After two years, Spain’s recession seems to be close to ending.
The latest official reading of the economy showed that between April and June it contracted by just 0.1 percent from the previous three months.
The 0.1 percent drop in output was the smallest since the second quarter of 2011 when the economy started to contract.
Spanish exports are recovering, but domestic demand has remained weak so consumer inflation slowed to 1.5 percent in August – a four-month low.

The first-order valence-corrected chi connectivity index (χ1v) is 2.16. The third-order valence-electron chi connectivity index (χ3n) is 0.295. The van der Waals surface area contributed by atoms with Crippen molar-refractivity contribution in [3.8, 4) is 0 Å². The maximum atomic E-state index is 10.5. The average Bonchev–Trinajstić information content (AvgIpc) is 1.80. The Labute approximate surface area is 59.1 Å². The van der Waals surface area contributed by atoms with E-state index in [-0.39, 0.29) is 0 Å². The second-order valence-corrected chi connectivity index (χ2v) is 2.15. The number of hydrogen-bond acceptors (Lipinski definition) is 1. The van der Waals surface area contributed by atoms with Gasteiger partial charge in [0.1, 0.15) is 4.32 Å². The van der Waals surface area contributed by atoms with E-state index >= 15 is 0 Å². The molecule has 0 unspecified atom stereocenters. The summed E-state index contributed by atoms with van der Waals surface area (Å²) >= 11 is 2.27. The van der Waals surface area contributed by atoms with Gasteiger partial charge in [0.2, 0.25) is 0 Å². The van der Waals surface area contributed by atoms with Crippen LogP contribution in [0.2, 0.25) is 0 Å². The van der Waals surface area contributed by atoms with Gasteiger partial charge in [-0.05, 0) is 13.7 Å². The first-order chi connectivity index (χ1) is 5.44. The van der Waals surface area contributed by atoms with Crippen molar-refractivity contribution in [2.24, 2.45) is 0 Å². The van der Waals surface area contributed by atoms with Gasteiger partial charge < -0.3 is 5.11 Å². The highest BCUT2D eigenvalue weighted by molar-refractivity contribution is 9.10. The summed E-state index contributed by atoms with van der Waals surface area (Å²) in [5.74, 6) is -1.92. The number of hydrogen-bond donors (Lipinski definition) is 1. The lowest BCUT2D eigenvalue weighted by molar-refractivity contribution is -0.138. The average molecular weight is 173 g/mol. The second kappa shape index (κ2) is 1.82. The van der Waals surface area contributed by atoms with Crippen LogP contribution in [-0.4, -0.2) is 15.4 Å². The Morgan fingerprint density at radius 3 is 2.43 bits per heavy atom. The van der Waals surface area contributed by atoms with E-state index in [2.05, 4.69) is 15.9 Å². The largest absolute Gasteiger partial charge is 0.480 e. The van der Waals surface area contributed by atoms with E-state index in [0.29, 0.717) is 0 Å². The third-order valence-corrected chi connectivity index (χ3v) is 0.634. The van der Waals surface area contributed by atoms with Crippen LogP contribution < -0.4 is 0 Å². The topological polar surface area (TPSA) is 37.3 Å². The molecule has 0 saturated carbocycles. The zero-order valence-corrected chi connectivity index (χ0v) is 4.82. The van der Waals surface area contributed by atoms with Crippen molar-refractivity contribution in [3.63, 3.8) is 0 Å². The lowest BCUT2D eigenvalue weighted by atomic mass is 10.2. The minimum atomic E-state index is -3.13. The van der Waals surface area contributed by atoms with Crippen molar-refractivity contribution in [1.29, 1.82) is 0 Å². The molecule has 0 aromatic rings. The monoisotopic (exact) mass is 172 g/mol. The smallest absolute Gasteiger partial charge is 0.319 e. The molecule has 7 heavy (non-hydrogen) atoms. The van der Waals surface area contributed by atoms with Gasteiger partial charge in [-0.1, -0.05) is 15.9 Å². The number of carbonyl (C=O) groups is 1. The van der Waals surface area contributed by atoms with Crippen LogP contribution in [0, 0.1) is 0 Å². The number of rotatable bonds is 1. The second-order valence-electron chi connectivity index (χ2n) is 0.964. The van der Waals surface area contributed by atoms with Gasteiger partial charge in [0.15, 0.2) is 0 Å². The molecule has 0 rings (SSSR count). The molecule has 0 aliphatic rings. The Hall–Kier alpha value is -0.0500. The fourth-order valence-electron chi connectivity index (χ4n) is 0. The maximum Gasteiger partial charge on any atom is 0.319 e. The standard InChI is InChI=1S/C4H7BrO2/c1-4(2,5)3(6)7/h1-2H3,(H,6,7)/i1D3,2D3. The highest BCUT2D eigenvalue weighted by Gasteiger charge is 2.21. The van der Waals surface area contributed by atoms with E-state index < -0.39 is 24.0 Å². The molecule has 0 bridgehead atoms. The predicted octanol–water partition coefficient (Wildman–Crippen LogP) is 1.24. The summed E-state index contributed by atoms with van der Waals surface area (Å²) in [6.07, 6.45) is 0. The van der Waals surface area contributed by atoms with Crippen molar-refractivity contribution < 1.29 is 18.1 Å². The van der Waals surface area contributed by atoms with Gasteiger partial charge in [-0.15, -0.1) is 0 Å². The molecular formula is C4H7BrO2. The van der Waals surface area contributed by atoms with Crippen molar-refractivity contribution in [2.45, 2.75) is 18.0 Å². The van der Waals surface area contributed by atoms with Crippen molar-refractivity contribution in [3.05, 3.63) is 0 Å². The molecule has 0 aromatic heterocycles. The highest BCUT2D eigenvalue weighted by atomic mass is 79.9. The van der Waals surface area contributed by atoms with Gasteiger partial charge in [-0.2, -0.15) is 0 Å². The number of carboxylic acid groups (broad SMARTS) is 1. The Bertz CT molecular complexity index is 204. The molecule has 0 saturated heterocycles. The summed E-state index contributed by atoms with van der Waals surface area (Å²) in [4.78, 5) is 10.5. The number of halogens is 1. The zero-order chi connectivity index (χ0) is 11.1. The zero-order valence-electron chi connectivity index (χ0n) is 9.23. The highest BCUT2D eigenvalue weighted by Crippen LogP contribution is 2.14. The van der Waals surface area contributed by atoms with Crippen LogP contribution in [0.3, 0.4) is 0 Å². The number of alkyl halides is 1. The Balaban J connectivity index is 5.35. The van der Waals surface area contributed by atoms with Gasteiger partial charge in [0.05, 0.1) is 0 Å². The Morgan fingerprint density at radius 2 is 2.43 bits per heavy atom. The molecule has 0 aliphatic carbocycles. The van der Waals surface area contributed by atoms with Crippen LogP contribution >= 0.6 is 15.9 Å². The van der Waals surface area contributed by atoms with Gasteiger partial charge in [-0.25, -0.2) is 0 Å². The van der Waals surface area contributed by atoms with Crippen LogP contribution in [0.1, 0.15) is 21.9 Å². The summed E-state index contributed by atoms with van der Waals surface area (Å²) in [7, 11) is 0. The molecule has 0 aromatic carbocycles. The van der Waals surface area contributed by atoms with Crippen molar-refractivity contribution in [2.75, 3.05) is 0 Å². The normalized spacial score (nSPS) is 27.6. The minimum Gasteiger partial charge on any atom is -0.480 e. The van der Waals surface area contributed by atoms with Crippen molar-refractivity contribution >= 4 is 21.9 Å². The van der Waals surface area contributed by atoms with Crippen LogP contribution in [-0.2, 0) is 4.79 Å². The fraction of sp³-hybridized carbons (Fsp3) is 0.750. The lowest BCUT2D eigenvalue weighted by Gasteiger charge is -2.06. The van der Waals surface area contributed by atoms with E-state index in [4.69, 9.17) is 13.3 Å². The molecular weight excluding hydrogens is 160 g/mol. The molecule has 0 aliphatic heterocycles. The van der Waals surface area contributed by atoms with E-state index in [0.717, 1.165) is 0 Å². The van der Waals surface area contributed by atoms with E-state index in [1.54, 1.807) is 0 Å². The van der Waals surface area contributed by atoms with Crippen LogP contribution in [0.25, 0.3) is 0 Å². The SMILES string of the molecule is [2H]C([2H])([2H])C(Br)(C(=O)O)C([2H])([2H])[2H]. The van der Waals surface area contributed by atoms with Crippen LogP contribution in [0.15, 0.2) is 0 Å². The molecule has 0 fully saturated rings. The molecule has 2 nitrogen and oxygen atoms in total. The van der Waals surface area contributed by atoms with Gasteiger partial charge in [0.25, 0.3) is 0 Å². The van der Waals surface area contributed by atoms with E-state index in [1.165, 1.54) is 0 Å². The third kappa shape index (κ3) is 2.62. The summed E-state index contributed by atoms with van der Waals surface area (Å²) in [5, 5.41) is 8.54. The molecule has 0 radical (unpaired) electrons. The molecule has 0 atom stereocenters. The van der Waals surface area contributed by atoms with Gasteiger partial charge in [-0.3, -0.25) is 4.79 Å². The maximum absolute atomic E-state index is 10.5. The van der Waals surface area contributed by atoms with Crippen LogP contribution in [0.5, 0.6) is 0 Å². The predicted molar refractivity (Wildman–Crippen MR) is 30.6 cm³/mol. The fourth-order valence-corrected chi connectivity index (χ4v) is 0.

The economy minister Fernando Jimenez Latorre said there has been “an important turnaround” and in the second half of the year GDP should stabilise or grow by up to 0.2 percent.
The would mean the government being able to meet its target of 1.3 percent contraction for the whole year.
It is still too early for the pick-up to have a big effect on unemployment which Spain’s National Statistics Institute said was at 26.3 percent of the workforce in the second quarter though it has fallen every month for the last five months.
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